Jesus said, "You shall know the truth and the truth will set you free." (Jn 8:32) By "truth" Jesus does not mean some kind of ideology or political program. To understand what Jesus is saying you have hear the whole sentence: "If you continue in my word, you are truly my disciples and you will know the truth and the truth will set you free." By becoming disciples, we know the truth - Jesus himself. By knowing Jesus through prayer and sacraments, we experience freedom. Jesus himself is the Truth that makes us free. John, therefore, is the herald of freedom because he announces Jesus.
Truth is a two edged sword. It cuts between the marrow and the bone. It cuts deep. It is always attractive because it resonates with the interior desire to do good; to seek greatness. It is always something we shun because it calls us to admit worng; to a metanoia; to a conversion. In scripture it uses the image of people ‘Stopping their ears” and rushing to do violence to the messenger.
The First Reading begins with the voice of God’s servant telling us that he has a vocation from the Lord. The servant Israelwas chosen to be a beacon for all nations to see and be drawn back to God.
We are all servants of God. The servant of God is called to bring God’s people, the Israelites, back to God. This is a great vocation, isn’t it?
Yet the most significant part of his reflection comes next. “You are my servant, Yahweh said to me, through whom I show my glory.” The prophet can’t let Yahweh’s statement go unchallenged: “I thought I had toiled in vain, and for nothing, uselessly, spent my strength.” In other words, “How can I have shown your glory when I failed at the task you gave me?” He simply never thought he’d successfully conveyed Yahweh’s message to his fellow Israelites in exile.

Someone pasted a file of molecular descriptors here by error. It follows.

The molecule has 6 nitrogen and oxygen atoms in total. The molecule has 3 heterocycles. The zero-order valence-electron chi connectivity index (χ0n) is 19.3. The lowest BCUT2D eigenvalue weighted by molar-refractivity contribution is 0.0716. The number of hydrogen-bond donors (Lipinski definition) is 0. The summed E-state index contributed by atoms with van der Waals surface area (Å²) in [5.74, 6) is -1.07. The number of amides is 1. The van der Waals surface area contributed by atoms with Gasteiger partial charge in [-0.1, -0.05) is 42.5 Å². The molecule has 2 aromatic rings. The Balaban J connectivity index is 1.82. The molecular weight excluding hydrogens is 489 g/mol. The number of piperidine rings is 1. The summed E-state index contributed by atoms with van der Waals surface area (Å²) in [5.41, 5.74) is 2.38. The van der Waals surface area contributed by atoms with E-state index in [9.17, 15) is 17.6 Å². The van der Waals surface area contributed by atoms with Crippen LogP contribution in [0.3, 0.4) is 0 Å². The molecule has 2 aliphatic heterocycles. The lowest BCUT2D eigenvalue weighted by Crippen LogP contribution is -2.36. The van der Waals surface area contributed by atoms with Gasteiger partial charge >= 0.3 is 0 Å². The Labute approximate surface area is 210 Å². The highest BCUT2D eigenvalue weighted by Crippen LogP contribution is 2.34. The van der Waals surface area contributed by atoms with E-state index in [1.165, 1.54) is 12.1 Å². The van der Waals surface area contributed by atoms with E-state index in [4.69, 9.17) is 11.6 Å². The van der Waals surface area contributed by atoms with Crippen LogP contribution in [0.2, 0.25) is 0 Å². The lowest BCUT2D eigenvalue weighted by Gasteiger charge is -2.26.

He worked hard; but, as it turns out, he felt he spent his strength uselessly. The voice of the Lord answers the voice of God’s servant. It is too little for you just to bring the Israelites back to God, the Lord says. No, you will do this and much more! You will be a light to all the nations, and you will bring my salvation to the ends of the earth.
Anyone who fails needs to hear the following words over and over. “Yet my reward is with Yahweh, my recompense is with my God.” None of us are able to judge our success or failure. Only God can do that. We humans simply can’t see the whole picture. God sees dimensions we never notice.
We are called to proclaim the Truth, even if it is unpopular. I am sure everyone here has gotten into a squabble or two or ten with family members when you mention that a particular lifestyle isn’t proper. Certainly, if you ever told your children that something which other kids are doing is wrong, you have had a fight on your hands. Good parents put up the good fight. And, in the long run, the Truth always wins. How often have I heard parents say they feel they have failed in raising their children! Remember truth spoke always attracts because it vibrates in harmony with our deepest yearning. Wait for the song to be sung!